If you ever came anywhere near salsa, as dancer or listener, or ever went to Cuba, you will have heard the music of Juan Formell, who died on Thursday 1 May.
He was the leader, composer and bass player for Los Van Van, the greatest Cuban band of the past fifty years and arguably the greatest Cuban band ever. The style of music he created with Los Van Van – a blend of rock and jazz creatively integrated with Afro-Cuban rhythms and structures over a base which is essentially son – was unmistakable and influenced every other artist who has worked in the mix of styles and sounds we now know as ‘salsa’.
A modest presence with short grey hair who combined a quiet, concentrated manner with a genial, welcoming smile, he was an unmistakable presence whenever the band played, and was largely responsible for both the wit and inventiveness of their songs, and the incredible precision of their playing. Los Van Van’s standard of musicianship – honed by the magnificent Cuban musical education freely available to all children with ability – was staggering to those used to the amateurishness of European pop musicians. Formell clearly ran a very tight ship, but he had a tremendous sense of humour – see for example the video below, directed by Kerry Ribchester of Key2Cuba, where he plays the role of a hapless tour guide, abandoned by his tourist charges who all go off to dance after loading him with their belongings. His work with the band was also profoundly based in the Afro-Cuban religion, Santería – the delightful video for Chapeando shows the band led through the jungle and the human ear by Eleggua, the boy-god who opens the way for us through life’s difficulties, and the lyrics also celebrate Yemayá, the bountiful sea-goddess who provides us with fish – necesitamos tu produccion, Mama as the song says. Chapeando is probably the best album produced by any Cuban band in the past half-century. I saw Los Van Van live several times, in the UK and also in Cuba (see Travels on the Dance Floor for an account of one of their concerts in Havana), and their performances were full of incredible energy and joy as well as musical richness and precision. It was hard for anyone used to European bands to understand how they could go on playing and singing (and dancing!) with such energy for two and a half or three hours.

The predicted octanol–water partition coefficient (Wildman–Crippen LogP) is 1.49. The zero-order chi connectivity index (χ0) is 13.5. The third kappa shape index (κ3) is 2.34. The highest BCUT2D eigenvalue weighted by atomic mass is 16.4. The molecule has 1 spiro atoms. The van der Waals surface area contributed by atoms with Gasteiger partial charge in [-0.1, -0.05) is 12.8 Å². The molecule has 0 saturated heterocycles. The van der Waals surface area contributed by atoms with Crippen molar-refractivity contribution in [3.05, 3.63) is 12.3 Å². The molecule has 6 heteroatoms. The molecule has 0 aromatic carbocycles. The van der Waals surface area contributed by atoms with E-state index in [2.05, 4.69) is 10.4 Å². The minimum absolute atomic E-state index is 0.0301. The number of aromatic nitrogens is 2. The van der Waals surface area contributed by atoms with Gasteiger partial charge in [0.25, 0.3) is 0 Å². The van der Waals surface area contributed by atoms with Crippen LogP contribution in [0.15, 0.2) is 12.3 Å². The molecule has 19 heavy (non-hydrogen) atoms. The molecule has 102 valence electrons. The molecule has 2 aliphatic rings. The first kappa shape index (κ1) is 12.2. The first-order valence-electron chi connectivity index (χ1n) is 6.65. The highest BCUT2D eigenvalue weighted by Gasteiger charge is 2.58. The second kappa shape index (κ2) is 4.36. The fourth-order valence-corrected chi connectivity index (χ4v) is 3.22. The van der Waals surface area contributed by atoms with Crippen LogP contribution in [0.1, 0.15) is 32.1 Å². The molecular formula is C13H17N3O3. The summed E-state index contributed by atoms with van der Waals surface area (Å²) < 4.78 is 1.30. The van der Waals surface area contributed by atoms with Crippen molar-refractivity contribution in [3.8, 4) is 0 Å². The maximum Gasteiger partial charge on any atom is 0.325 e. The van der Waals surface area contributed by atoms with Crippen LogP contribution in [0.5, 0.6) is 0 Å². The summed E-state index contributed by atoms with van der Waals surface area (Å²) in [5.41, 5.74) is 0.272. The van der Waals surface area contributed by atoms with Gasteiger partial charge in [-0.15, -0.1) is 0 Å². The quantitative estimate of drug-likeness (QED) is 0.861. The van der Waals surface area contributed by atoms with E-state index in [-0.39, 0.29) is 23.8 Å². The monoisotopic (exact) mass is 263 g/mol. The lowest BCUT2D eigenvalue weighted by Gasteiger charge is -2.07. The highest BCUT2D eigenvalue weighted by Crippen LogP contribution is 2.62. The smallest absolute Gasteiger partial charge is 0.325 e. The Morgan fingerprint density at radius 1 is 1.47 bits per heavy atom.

I’m sure the band – recently directed by Juan’s son Samuel – will go on and be as good as ever. But Juan’s achievement remains huge, and above all joyous. He gave happiness to so many people and his recordings will go on doing so. As he said himself, “My life has been entirely dedicated to music, and only makes sense when people make it theirs and enjoy it.”